The Cross Party Oireachtas Group on Alcohol Misuse was launched in Leinster House last week.
The informal, all-party group, which is being chaired by Labour Party TD, Ged Nash, is seeking to progress legislation and policy that can help reduce alcohol harm in Ireland, with a particular emphasis on the Public Health Alcohol Bill.
Alcohol Action Ireland – the national charity for alcohol related issues – will act as secretariat for the group, through which Oireachtas members will gain access to the most recent expert advice and evidence on alcohol-related harm and the policy solutions that can reduce that harm.
The group comprises political representation from across the main parties including Catherine Byrne TD (Fine Gael), Caoimhghín Ó Caoláin TD (Sinn Féin), Colm Keaveney TD (Fianna Fáil) and Senator Jillian van Turnhout (Independent). The group will be seeking additional membership and support from TDs and Senators who are concerned about Ireland’s harmful relationship with alcohol and the huge toll it takes on our society.
To mark the launch of the group, former political advisor to the British Labour Party, Alastair Campbell, addressed its inaugural meeting in Leinster House. Mr Campbell is a strong advocate of evidence-based policy measures, such as minimum pricing, to reduce alcohol-related harm.
Clinical Nurse Manager Anne Burke, of the INMO, and Richard Shannon, paramedic, front-line workers in the health and education sectors spoke of their experiences of dealing with the consequences of alcohol misuse on a daily basis, as did Child and Adolescent Psychiatrist Dr Bobby Smyth.
Deputy Ged Nash said: “The impact of alcohol abuse in Ireland has far-reaching consequences for those affected, their families, communities and workplaces. In addition, the cost of dealing with alcohol-related harm costs the State in the region of €3.7 billion annually, with our health system alone footing a bill of over €1 billion, which equates to the total budget of the HSE West. So very clearly, if we can bring about alcohol harm reduction, considerable exchequer savings can be made and money can be diverted into other areas of need.”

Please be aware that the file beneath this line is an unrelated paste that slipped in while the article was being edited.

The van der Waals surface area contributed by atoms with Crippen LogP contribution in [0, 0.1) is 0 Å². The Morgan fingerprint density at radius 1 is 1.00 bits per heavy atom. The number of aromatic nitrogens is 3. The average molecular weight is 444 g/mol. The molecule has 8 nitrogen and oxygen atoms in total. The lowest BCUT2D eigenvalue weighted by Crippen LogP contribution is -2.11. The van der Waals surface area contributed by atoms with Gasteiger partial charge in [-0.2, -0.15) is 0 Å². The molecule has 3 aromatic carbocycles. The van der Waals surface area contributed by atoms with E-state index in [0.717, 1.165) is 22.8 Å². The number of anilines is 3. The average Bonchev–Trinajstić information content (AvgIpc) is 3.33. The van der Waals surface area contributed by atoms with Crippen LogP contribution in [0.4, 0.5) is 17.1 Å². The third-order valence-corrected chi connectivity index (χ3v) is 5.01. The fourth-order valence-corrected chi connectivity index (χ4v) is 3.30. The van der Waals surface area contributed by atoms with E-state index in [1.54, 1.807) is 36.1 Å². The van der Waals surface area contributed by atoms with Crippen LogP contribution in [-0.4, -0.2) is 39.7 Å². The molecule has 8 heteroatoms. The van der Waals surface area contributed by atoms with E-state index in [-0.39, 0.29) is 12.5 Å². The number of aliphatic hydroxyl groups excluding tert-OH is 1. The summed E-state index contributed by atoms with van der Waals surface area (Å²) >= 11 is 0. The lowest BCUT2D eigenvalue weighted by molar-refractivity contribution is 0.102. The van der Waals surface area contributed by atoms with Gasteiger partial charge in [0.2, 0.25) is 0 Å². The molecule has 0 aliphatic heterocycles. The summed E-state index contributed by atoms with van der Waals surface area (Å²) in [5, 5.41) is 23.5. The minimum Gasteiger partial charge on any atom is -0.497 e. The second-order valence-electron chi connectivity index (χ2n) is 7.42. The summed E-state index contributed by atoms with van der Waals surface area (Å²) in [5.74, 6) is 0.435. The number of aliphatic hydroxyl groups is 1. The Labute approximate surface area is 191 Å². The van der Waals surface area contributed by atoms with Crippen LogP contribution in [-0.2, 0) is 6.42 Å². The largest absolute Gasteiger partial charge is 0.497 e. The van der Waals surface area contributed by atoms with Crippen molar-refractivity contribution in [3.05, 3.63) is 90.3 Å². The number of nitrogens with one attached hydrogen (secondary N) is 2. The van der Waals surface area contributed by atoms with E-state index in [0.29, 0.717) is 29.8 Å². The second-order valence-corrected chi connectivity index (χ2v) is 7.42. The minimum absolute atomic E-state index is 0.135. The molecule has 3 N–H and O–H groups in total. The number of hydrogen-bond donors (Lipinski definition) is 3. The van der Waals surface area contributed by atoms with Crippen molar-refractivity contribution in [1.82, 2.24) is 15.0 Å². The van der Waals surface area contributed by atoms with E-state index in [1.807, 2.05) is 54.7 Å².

Deputy Nash added that it is important that there is a strong political voice for the importance of reducing alcohol harm. “This cross-party group has come about through a shared view among politicians – all from different political persuasions – that alcohol harm needs a robust political and policy response. Our agenda is about seeking out quality and balanced information about alcohol harm and using that in our roles on formal committees, in our own political parties and as individual politicians to influence better outcomes.
“The forthcoming Public Health Alcohol Bill will be a primary focus of our work, particularly as it addresses the issues of alcohol availability, advertising and placement,” he added.
Alastair Campbell said: “Alcohol has a real grip across all ages and social groups. In the UK, public policy around alcohol misuse is being heavily influenced by the sophisticated and well-resourced alcohol lobby rather than being directed in the interest of public health. This is evident from David Cameron’s U-turn on minimum pricing last year following pressure from both his Cabinet and the alcohol lobby. It is vital that Ireland’s Government are not swayed by similar pressure and prioritise public health over the profit of vested, corporate interests.”
Alcohol Action Ireland CEO, Suzanne Costello said they will support the work of the group in whatever way they can. “The launch of the Cross Party Group on Alcohol Misuse comes at a critical time for alcohol policy in Ireland, with the proposed Public Health Alcohol Bill offering us an unprecedented opportunity to begin to address our harmful relationship with alcohol through a number of evidence-based policies targeting the pricing, marketing and availability of alcohol,” said Ms Costello.